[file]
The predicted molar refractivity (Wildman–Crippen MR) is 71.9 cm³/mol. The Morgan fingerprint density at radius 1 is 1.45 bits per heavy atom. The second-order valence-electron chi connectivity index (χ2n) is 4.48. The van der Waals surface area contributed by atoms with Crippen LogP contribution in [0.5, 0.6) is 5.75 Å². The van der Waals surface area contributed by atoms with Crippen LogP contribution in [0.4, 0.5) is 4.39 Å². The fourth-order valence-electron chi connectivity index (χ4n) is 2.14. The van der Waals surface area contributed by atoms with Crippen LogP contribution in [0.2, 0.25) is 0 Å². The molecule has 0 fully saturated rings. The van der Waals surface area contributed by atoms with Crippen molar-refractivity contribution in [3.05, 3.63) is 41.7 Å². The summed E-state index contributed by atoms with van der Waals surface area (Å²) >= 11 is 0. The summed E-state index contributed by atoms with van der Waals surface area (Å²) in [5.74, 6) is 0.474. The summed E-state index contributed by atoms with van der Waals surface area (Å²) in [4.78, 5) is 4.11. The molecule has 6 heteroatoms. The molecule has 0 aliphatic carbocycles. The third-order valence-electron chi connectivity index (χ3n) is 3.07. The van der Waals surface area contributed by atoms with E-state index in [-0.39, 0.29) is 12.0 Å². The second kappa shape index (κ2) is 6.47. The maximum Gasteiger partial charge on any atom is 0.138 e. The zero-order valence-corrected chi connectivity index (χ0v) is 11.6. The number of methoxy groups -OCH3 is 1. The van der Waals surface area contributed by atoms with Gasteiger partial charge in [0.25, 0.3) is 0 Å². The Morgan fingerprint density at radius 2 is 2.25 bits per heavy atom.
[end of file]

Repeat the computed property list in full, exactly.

The predicted molar refractivity (Wildman–Crippen MR) is 71.9 cm³/mol. The Morgan fingerprint density at radius 1 is 1.45 bits per heavy atom. The second-order valence-electron chi connectivity index (χ2n) is 4.48. The van der Waals surface area contributed by atoms with Crippen LogP contribution in [0.5, 0.6) is 5.75 Å². The van der Waals surface area contributed by atoms with Crippen LogP contribution in [0.4, 0.5) is 4.39 Å². The fourth-order valence-electron chi connectivity index (χ4n) is 2.14. The van der Waals surface area contributed by atoms with Crippen LogP contribution in [0.2, 0.25) is 0 Å². The molecule has 0 fully saturated rings. The van der Waals surface area contributed by atoms with Crippen molar-refractivity contribution in [3.05, 3.63) is 41.7 Å². The summed E-state index contributed by atoms with van der Waals surface area (Å²) >= 11 is 0. The summed E-state index contributed by atoms with van der Waals surface area (Å²) in [5.74, 6) is 0.474. The summed E-state index contributed by atoms with van der Waals surface area (Å²) in [4.78, 5) is 4.11. The molecule has 6 heteroatoms. The molecule has 0 aliphatic carbocycles. The third-order valence-electron chi connectivity index (χ3n) is 3.07. The van der Waals surface area contributed by atoms with E-state index in [-0.39, 0.29) is 12.0 Å². The second kappa shape index (κ2) is 6.47. The maximum Gasteiger partial charge on any atom is 0.138 e. The zero-order valence-corrected chi connectivity index (χ0v) is 11.6. The number of methoxy groups -OCH3 is 1. The van der Waals surface area contributed by atoms with Gasteiger partial charge in [0.25, 0.3) is 0 Å². The Morgan fingerprint density at radius 2 is 2.25 bits per heavy atom.